The hardest day so far. Of course it’s the L&L!
We are finally back on the Leeds & Liverpool canal albeit the Leigh branch after leaving the Bridgewater canal at Leigh bridge. Our first welcome was the electric lift bridge at Plank lane which was very busy with motorists – we hate being a nuisance. Poor motorists confused by traffic lights which can’t be seen from the bridge control box so it’s impossible for the bridge operator to wait for a break in the traffic to raise the bridge. Nightmare.
The canal was very pleasant to cruise on going through open countryside that had been transformed from its previous industrial past. The huge old cotton mills were an awesome sight – this place must have been terrible when they were all working.
By around midday we were coming to the outskirts of Wigan and the Poolstock 2 locks. They rivalled the Bosley locks for awfulness especially as from now on they are all broad locks. The Pound between the first and second locks was as low as we have seen anywhere including the Huddersfield Narrow. We only just avoided getting grounded – not helped by a hire boater ahead who had neglected to close the ground paddle after leaving the lock which drained the next pound.
Anyway, we got through and arrived at Wigan Junction earlier than anticipated when we set off this morning.
So we were now stuck on the horns of a dilemma. It was only 1.30pm, a beautiful sunny day and we didn’t fancy mooring up just yet but we were at the bottom of the Wigan flight – 21 broad locks in less than an ideal state of repair, minimal mooring between the locks, no other boat in sight to pair up with and share the work and the first lock at least was set against us !😩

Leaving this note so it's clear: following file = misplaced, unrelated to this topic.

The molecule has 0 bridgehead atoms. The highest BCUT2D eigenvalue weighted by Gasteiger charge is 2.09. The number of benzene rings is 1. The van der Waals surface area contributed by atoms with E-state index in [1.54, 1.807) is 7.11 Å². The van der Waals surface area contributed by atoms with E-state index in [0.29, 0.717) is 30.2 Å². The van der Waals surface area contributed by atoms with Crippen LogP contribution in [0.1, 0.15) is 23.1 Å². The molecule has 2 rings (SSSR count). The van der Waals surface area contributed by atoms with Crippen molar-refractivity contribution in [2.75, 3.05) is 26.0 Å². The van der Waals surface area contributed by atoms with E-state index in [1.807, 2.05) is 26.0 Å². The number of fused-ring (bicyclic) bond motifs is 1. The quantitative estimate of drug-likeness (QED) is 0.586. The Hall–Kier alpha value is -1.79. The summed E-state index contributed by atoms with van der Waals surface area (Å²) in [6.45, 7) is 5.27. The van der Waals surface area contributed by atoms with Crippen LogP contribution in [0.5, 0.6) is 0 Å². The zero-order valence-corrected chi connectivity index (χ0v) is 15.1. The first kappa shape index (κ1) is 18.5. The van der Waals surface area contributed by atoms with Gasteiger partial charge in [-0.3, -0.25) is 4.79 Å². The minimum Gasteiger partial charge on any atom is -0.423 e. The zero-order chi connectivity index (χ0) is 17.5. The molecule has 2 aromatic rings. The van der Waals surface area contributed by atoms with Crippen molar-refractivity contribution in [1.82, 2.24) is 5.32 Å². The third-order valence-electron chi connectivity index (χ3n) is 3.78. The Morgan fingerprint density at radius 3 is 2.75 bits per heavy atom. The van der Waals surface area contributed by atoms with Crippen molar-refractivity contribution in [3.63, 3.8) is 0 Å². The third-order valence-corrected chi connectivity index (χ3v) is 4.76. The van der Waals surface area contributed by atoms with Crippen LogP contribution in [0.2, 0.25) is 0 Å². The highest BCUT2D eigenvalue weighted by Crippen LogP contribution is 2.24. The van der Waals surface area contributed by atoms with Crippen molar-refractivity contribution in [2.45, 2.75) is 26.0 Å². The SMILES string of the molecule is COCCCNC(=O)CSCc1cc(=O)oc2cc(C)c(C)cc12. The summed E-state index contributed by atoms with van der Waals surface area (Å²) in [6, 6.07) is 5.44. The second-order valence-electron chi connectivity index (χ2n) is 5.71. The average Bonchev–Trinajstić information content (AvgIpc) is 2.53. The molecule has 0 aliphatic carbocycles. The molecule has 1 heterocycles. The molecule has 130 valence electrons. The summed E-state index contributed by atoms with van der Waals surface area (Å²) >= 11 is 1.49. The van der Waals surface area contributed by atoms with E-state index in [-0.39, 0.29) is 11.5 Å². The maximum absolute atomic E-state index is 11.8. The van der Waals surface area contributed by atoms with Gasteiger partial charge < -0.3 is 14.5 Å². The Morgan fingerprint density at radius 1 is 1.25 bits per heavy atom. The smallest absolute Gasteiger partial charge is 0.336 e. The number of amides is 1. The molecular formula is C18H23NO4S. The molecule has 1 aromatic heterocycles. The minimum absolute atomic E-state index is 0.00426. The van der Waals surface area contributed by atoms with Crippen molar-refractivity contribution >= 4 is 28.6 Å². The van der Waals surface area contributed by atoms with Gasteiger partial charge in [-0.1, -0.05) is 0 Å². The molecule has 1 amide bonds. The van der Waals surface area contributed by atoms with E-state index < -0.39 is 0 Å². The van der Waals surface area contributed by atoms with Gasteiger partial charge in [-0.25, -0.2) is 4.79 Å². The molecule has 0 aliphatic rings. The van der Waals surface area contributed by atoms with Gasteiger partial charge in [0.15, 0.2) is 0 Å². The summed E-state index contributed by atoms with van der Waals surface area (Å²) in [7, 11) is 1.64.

So in typical WYVERN stubbornness we set off up the flight. If anything it was more difficult and tiring than anticipated as we were following another boat so every lock was against us and it was taking around 30 minutes to go through each one. You don’t need to be Stephen Hawking to do the math – this was going to take an awful long time!
After a couple of locks the boat ahead (really nice couple on a wide beam) became grounded so with “permission” we took their lock and doubled up with another narrow boat for a few more locks. Around 3.30pm we were exhausted having set off at 7.00am and decided it was wise to call a halt between the only 2 locks on the flight with dedicated (safe) mooring. By then we had done 10 locks (8 of the Wigan flight proper) and 16 miles today so not bad going.
On the last lock today we met a bunch of delightful boys of about 11, swimming in the lock, so gave impromptu lock lesson (with dangers stressed) and exploited them to help open and close the lock. We repaid by retrieving their swimming stuff with the boat hook. Really nice kids. The lockies who turned up later said the locks ahead on the flight are treated as swimming pools by the local kids and it’s locally fine. (?)
Not totally happy with the mooring but it seems ok, just a busy towpath and we are quite tired so traffic noise seems a bit grating. So early supper and early night I think.
Tomorrow we will be off early to do the remaining 13 locks – it would be really nice if a boat came down tonight to set the locks for us 🤞. It has been a total hard physical slog today. Clothes were binned because they were beyond washing and instead of a glass of wine it was voltarol gel max all round (thanks mum!).
The weather is on the change this evening, the barometer had dropped and it feels like rain although the weather app says not. We would much prefer tomorrow to be overcast, no sun and no rain. We don’t ask for much 😉